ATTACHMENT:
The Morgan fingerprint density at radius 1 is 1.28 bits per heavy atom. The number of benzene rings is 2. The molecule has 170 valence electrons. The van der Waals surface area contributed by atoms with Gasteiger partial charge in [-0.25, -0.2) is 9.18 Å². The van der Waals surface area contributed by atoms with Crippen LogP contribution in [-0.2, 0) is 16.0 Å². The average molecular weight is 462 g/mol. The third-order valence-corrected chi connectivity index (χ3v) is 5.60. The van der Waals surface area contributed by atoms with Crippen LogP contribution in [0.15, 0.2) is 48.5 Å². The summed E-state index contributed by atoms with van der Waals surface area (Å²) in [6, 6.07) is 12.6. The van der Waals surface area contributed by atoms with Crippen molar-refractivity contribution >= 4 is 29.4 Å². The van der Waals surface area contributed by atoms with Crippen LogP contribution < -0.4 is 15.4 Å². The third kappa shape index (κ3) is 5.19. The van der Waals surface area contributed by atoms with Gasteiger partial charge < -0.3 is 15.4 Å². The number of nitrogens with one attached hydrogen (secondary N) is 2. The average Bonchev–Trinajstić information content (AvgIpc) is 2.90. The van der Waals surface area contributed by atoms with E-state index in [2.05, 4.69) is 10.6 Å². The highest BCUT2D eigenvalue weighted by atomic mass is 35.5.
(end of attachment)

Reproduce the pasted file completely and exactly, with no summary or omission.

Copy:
The Morgan fingerprint density at radius 1 is 1.28 bits per heavy atom. The number of benzene rings is 2. The molecule has 170 valence electrons. The van der Waals surface area contributed by atoms with Gasteiger partial charge in [-0.25, -0.2) is 9.18 Å². The van der Waals surface area contributed by atoms with Crippen LogP contribution in [-0.2, 0) is 16.0 Å². The average molecular weight is 462 g/mol. The third-order valence-corrected chi connectivity index (χ3v) is 5.60. The van der Waals surface area contributed by atoms with Crippen LogP contribution in [0.15, 0.2) is 48.5 Å². The summed E-state index contributed by atoms with van der Waals surface area (Å²) in [6, 6.07) is 12.6. The van der Waals surface area contributed by atoms with Crippen molar-refractivity contribution >= 4 is 29.4 Å². The van der Waals surface area contributed by atoms with Crippen LogP contribution < -0.4 is 15.4 Å². The third kappa shape index (κ3) is 5.19. The van der Waals surface area contributed by atoms with Gasteiger partial charge < -0.3 is 15.4 Å². The number of nitrogens with one attached hydrogen (secondary N) is 2. The average Bonchev–Trinajstić information content (AvgIpc) is 2.90. The van der Waals surface area contributed by atoms with E-state index in [2.05, 4.69) is 10.6 Å². The highest BCUT2D eigenvalue weighted by atomic mass is 35.5.